Thanks for posting your thoughts on this issue. As someone also involved in selling wine, I well understand the issues you have put on the table but I also believe that it is our responsibility to present our opinions honestly and without fear of intimidation from anyone. You do bring up a good point about tastings at industry events versus in our dining room that somewhat moderates my policy of posting all my negative reviews. In future, I will taste the wine a second time under more controlled conditions before committing the review to the blog.

    I also really appreciate the writing on your blog; it is among the best of the growing wine blogosphere.


  • Tim…thanks for bringing this to my attention (along with Tom). I’ve occasionally written bad reviews, both on LENNDEVOURS and in print. More often than not, the bad reviews don’t make it to LENNDEVOURS — not because I don’t think it’s right, but because writing about bad wines isn’t any fun and LENNDEVOURS is supposed to be fun, right?

    Annette…with all due respect, I think you’re incorrect. As someone who works in marketing/sales (though not in wine) I constantly remind my co-workers that EVERY SINGLE PERSON we come in contact with is a potential customer…and this holds true here as well. Every single person at a trade tasting is potentially going to write a review that will appear SOMEWHERE.

    Maybe I need to re-think my posting policies…perhaps every wine that crosses these lips should appear. I think I’m with you Tim.

  • Eric

    Regarding Annette’s post, I have to say that i’ve rarely seen anything more preposterous than the statement, “I think it is irresponsible of the critic to publish anything less than a glowing review.” A critic’s duty is not to be an advocate for only good wine. The duty is to the consumer, to highlight the good, the bad, and the ugly.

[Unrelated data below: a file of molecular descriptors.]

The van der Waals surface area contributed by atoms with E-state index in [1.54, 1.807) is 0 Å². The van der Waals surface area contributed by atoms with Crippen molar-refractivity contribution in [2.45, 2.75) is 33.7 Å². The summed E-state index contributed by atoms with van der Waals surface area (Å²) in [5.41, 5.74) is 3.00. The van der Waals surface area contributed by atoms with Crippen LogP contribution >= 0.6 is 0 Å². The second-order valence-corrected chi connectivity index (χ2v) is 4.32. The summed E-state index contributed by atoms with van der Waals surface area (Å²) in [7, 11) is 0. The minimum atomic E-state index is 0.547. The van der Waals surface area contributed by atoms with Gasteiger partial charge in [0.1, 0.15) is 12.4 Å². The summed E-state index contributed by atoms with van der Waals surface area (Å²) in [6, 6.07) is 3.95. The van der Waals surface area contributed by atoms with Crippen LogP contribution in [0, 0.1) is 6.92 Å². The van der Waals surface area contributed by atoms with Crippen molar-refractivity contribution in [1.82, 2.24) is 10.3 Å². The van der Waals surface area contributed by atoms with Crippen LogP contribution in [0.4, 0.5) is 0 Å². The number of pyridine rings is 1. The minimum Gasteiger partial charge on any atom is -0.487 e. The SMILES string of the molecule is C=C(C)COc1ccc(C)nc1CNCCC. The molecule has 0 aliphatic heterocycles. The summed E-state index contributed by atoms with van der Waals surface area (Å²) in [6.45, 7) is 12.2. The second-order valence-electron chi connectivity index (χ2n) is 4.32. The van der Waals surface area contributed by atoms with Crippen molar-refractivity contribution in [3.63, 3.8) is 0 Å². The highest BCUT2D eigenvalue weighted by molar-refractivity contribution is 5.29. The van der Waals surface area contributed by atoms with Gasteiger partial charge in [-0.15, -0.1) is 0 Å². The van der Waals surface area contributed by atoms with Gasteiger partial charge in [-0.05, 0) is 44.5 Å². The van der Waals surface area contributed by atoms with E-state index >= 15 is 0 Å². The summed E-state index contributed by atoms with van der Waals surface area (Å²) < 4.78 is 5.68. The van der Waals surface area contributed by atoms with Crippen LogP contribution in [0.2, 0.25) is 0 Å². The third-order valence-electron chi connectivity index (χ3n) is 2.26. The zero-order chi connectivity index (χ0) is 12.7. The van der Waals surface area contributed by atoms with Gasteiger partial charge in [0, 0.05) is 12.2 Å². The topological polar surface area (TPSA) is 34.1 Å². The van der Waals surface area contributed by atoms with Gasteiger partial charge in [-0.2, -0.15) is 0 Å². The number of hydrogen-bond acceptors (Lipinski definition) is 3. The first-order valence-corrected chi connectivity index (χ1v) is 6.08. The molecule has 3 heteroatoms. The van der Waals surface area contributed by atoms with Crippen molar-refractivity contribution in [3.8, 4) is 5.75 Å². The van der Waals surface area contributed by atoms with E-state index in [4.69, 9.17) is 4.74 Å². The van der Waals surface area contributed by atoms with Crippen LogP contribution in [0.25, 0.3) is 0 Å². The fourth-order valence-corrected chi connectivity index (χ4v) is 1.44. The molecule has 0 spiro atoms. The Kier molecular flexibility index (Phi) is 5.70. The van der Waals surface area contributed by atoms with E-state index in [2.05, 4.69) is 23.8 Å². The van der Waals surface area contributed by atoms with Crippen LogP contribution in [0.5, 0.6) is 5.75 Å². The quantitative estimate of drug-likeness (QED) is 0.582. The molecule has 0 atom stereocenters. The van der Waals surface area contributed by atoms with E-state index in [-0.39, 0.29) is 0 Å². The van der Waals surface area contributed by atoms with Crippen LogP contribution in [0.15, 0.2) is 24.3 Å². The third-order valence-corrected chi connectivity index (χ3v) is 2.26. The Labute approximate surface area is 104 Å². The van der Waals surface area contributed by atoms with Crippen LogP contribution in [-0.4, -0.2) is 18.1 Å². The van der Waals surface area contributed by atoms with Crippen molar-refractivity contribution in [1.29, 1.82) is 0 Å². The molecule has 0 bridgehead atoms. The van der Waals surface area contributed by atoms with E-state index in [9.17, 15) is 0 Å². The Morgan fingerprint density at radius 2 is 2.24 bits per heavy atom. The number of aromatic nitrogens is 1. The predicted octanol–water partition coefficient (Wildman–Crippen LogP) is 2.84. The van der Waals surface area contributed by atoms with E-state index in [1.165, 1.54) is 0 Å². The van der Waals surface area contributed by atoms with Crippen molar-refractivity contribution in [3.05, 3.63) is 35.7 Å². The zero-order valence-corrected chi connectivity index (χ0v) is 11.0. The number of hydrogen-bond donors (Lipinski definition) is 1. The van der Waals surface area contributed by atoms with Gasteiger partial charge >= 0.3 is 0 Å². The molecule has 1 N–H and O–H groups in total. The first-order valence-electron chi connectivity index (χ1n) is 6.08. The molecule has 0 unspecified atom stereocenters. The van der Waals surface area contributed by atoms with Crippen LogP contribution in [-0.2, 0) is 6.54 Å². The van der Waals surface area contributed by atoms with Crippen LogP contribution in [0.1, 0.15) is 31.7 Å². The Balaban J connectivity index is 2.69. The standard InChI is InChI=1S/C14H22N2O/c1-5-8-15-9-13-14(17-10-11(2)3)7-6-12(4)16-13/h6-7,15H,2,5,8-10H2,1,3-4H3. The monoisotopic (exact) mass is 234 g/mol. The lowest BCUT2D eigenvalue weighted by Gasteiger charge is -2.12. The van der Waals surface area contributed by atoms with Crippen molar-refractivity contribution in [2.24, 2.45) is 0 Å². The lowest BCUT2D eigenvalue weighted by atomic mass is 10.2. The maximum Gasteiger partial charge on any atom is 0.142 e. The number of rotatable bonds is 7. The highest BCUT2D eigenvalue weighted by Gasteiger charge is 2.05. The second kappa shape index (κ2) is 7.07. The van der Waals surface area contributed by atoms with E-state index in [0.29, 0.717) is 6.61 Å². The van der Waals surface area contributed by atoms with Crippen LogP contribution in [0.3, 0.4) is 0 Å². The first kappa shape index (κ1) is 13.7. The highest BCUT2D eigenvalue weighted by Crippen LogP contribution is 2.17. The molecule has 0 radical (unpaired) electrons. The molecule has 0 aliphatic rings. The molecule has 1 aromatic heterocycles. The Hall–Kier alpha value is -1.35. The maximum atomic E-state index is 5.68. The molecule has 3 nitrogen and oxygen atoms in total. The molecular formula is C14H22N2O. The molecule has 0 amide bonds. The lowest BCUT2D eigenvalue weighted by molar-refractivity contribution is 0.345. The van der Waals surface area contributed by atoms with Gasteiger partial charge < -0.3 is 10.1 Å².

It is the duty of a critic to let us all know what is bad, so that we can avoid the bad products and so that substandard winemakers can try to improve their products. Frankly, without critics, i doubt that the wines that we regularly drink would be nearly as good as they are today. Would anyone care to go back to the 60’s, when Lafite was an expensive cruel joke? Were the old-school English “critics” doing anyone besides the owners a favor when they regularly sung the praises of bad wine?

    Bloggers: Please keep posting ALL reviews. Doing anything less will do the consumers a disservice.

  • Tim

    I agree with you Eric and I think other wine bloggers do as well from some of the comments here. From now on I will be posting all the wines I taste instead of just the good ones and encourage other wine bloggers to join me.


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  • Plenty of good and bad wines rated.
    The folks from Wines.mobi introduced an expanded 100-point Wine Scale
    and currently offer their database for free: Wine Listings, Prices & Reviews.
    O yes, you can surf the web site on your cell phone.
    Knock yourself out!

  • How low can you go?

    Well, quite low. We’ve seen wines that only nominally can be called wines. We tasted Russian wines made from apples. Very bad. Slightly above vinegar. But not by much!

    And we tasted Algerian red wine, which was even worse. Apparently, Algeria produces a huge amount of red wine for export. But since most of their winemakers are Muslim they do not taste their own products! They just blindly follow the recipe. And to make things worse, Algerians are using oil tankers for the oversees shipping. They claim to use a strong chemical to clean the oil tanks. Good luck there!

    Many East European countries encourage production of the low-quality wines and vodkas to keep the folks home happy.

    In the 1970s and 1980s, before Russia emerged as a major oil producer, its wine and liquor industry generated a quarter of the GNP!

    In Armenia and Georgia winemaking has ancient roots going back 2,000 to 3,000 years. They produce amazingly good wines which rarely reach our stores.

    The worldwide movement of wine created a situation where you, the buyer, can find Austrian, Australian, South African, Italian, French, California, German, Israeli, Hungarian, Romanian, etc, wine at your local wine store!

    But at the same time millions of gallons of generic and unbranded wine travels to be mixed, processed and bottled under some legitimate-looking labels.

  • Response to Annette:

    You got it totally wrong!

    It’s the obligation of the write to write both good & bad experiences.

    These days many wine producers go ‘wine mobile’ where they mix so-so wines wwith really bad ones coming from overseas. They buy truckloads worth of these wines & stamp then with nice-looking labes to fool the buyers.

    A big chunk of my local wine store if full of this worthless product.

    I try to check wines at the store by going mobile

    Works every time.